My first thing would have been CAT SNUGGLING DOLPHIN footage, recently posted on But it's been made private, and is therefore no longer available. I suspect government forces at work, trying to stop a complete meltdown of the internets due to the profound cuteness. As a substitute, I present this photo from Sloths ftw.

Dragon Age 2 have been posting many things in my facebook feed, but none more cute than this. Why yes, it is the companions from DA2 as My Little Ponies, why do you ask? (so cute, especially little emo grumpy Balthier Fenris -- *flail*)

This looks like a really nice recipe, or maybe it's just that the cold spring makes me long for clear flavours. Either way, the combination of egg, chicken, noodles, miso, and green stuff makes even my uncooperative stomach feel a bit hungry.
strange_raptors: Ellipsis (wtf?)
A couple of interesting articles appeared on the Guardian today. The first on the high court's disappointing ruling regarding early medical abortions by Zoe Williams, Abortion is quietly shoved off the agenda again.

The second regarding a couple of the court of protection's recent rulings, written by Deborah Orr, Hearings involving vulnerable people need close monitoring.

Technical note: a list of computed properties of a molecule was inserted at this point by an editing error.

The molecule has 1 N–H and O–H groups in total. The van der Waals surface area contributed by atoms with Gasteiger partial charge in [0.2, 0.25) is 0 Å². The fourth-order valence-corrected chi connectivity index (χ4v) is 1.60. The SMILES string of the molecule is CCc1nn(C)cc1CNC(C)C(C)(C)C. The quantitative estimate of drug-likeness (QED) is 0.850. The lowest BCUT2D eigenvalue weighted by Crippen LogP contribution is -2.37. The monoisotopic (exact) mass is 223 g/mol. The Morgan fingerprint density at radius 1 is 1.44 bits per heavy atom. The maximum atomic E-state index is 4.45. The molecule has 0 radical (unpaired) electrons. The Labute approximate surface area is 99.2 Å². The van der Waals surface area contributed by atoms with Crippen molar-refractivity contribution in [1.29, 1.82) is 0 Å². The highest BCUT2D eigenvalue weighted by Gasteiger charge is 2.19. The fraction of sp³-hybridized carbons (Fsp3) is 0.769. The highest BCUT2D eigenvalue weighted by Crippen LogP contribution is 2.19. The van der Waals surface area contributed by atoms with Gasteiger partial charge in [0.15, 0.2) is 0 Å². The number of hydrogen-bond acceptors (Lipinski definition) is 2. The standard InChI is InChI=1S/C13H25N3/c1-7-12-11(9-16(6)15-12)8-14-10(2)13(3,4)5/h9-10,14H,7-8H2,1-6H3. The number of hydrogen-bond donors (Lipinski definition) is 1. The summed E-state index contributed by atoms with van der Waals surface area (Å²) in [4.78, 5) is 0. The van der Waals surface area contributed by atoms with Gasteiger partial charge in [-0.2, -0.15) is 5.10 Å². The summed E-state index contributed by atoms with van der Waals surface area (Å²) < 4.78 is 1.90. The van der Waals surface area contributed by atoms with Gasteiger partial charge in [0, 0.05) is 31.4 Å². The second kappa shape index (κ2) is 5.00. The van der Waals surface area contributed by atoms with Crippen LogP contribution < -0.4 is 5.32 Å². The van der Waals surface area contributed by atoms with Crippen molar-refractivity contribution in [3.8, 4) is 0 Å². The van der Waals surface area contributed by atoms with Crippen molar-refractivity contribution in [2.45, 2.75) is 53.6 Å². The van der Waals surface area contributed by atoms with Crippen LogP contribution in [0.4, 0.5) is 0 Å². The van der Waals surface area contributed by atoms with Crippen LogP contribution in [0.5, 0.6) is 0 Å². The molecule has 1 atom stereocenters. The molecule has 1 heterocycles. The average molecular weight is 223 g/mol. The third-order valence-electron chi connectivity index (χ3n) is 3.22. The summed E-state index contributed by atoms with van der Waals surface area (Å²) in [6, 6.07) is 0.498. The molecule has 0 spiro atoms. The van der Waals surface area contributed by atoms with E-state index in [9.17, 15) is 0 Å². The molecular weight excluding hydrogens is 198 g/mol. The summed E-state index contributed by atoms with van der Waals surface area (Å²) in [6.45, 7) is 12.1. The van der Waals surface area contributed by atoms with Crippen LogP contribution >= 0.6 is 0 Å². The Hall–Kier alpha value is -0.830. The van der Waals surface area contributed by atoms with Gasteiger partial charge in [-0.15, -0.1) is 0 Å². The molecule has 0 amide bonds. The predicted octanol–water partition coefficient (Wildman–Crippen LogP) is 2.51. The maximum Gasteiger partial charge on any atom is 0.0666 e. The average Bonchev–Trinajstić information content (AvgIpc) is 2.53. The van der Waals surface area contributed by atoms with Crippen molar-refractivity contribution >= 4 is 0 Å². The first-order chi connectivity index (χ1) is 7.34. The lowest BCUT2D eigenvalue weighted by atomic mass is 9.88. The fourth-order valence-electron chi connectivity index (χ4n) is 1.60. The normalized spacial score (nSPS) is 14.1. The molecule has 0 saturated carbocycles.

strange_raptors: Profile shot of Utena from Revolutionary Girl Utena. (Utena)
What's in a name? )

There seems to be a dilemma between what I would like to do, and what I think I should do. I'd be interested in other people's opinions on this.
strange_raptors: Rat from Spirited Away reenacting Chihiro's defeat of the bug (Spirited Away)
Anime news network is doing its previews of Winter 2011 anime. I was intrigued by one of them called Wandering Son, which was getting good write-ups. It's currently showing on Crunchy Roll, though only the introduction and episode 1 are up at the moment. From what I've seen so far, I've really liked it. Its main theme is gender identity, and it focuses on two friends who have just started middle school. The art style is very washed-out pastel colours, with some very lovely backdrops and close-ups of scenery. Don't be put off by the opening credits which are a little overly long, in my opinion (if illustrated with beautiful washed out scenes). The anime starts in the middle of the manga, and doesn't really orientate newcomers at all. However, it's easy enough to start recognising people/names, and I far prefer this style of story-telling to ones where the audience is treated like a goldfish.